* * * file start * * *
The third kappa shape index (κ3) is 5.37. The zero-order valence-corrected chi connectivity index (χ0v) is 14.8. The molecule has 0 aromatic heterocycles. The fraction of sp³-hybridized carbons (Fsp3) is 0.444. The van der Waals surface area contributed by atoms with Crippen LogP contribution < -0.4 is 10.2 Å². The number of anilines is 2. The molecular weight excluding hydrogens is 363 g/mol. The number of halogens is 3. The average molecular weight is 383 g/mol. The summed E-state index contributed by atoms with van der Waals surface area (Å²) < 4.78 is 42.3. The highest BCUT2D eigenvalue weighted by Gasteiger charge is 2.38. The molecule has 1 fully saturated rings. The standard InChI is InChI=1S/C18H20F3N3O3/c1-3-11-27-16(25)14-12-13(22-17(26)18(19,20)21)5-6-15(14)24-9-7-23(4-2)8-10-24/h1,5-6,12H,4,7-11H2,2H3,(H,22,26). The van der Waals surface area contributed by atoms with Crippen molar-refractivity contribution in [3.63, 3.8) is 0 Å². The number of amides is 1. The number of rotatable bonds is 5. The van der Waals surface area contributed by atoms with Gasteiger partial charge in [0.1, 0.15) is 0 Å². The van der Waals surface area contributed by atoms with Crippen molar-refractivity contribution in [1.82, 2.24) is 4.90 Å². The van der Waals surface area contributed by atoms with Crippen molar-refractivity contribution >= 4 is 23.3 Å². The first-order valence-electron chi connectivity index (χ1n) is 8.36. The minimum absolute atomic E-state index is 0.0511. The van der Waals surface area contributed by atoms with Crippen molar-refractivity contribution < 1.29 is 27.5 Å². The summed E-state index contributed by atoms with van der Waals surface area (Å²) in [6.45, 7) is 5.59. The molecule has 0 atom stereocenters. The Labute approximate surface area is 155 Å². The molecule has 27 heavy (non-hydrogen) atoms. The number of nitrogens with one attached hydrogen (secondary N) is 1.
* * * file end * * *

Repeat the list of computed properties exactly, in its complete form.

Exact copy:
The third kappa shape index (κ3) is 5.37. The zero-order valence-corrected chi connectivity index (χ0v) is 14.8. The molecule has 0 aromatic heterocycles. The fraction of sp³-hybridized carbons (Fsp3) is 0.444. The van der Waals surface area contributed by atoms with Crippen LogP contribution < -0.4 is 10.2 Å². The number of anilines is 2. The molecular weight excluding hydrogens is 363 g/mol. The number of halogens is 3. The average molecular weight is 383 g/mol. The summed E-state index contributed by atoms with van der Waals surface area (Å²) < 4.78 is 42.3. The highest BCUT2D eigenvalue weighted by Gasteiger charge is 2.38. The molecule has 1 fully saturated rings. The standard InChI is InChI=1S/C18H20F3N3O3/c1-3-11-27-16(25)14-12-13(22-17(26)18(19,20)21)5-6-15(14)24-9-7-23(4-2)8-10-24/h1,5-6,12H,4,7-11H2,2H3,(H,22,26). The van der Waals surface area contributed by atoms with Crippen molar-refractivity contribution in [3.63, 3.8) is 0 Å². The number of amides is 1. The number of rotatable bonds is 5. The van der Waals surface area contributed by atoms with Gasteiger partial charge in [0.1, 0.15) is 0 Å². The van der Waals surface area contributed by atoms with Crippen molar-refractivity contribution in [1.82, 2.24) is 4.90 Å². The van der Waals surface area contributed by atoms with Crippen molar-refractivity contribution >= 4 is 23.3 Å². The first-order valence-electron chi connectivity index (χ1n) is 8.36. The minimum absolute atomic E-state index is 0.0511. The van der Waals surface area contributed by atoms with Crippen molar-refractivity contribution < 1.29 is 27.5 Å². The summed E-state index contributed by atoms with van der Waals surface area (Å²) in [6.45, 7) is 5.59. The molecule has 0 atom stereocenters. The Labute approximate surface area is 155 Å². The molecule has 27 heavy (non-hydrogen) atoms. The number of nitrogens with one attached hydrogen (secondary N) is 1.